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What About Mom? The Forgotten Beneficiary of the Medicaid Expansions

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Abstract

This paper contributes to evidence regarding the effectiveness of the Medicaid expansions by focusing on a key beneficiary - the mother - who has previously been overlooked. Using the Natality Detail Files for 1989-96, we estimate the relationship between Medicaid eligibility and maternal health outcomes for several treatment groups and a control group. Potential biases caused by improved reporting are addressed by using a 'straw man' maternal complication not preventable with prenatal care. Our results suggest that increased Medicaid eligibility lead to fewer preventable maternal complications among women most likely to have benefited from the Medicaid expansions.

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  • Karen Smith Conway & Andrea Kutinova, 2006. "What About Mom? The Forgotten Beneficiary of the Medicaid Expansions," Working Papers in Economics 06/11, University of Canterbury, Department of Economics and Finance.
  • Handle: RePEc:cbt:econwp:06/11
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    File URL: http://www.econ.canterbury.ac.nz/RePEc/cbt/econwp/0611.pdf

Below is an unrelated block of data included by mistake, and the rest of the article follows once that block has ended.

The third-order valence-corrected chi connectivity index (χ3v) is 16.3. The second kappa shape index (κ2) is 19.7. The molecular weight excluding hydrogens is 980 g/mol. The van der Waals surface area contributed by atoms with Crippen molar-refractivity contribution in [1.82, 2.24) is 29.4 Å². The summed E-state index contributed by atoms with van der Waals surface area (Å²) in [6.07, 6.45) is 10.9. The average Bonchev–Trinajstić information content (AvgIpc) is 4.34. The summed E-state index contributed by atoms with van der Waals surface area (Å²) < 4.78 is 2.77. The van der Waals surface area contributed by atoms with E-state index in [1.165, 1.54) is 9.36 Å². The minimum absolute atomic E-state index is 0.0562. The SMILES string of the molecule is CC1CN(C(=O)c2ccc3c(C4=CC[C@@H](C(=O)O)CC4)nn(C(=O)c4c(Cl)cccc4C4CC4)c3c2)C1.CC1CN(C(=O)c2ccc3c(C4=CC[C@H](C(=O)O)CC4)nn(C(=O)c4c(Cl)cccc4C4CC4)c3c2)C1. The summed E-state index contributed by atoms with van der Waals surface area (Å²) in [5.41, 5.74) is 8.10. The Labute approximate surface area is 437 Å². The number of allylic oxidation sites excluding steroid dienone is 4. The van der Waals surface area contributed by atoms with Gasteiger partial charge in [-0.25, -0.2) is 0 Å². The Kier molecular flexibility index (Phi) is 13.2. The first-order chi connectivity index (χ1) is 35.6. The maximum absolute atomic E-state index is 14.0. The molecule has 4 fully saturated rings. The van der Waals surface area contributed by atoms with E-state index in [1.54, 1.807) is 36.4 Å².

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    Cited by:

    1. Ji Yan, 2015. "The Earlier and the More, the Healthier? The Effects of Prenatal Care Utilization on Maternal Health and Health Behaviors," Working Papers 15-08, Department of Economics, Appalachian State University.
    2. Jacqueline Fiore, 2017. "The Impact of the Affordable Care Act's Medicaid Expansion on Medicaid Spending by Health Care Service Category," Working Papers 1706, Tulane University, Department of Economics, revised Mar 2018.
    3. Andrea Menclova, 2013. "The Effects of Unemployment on Prenatal Care Use and Infant Health," Journal of Family and Economic Issues, Springer, vol. 34(4), pages 400-420, December.

    More about this item

    Keywords

    Maternal health; Medicaid; Prenatal care;

    JEL classification:

    • I18 - Health, Education, and Welfare - - Health - - - Government Policy; Regulation; Public Health

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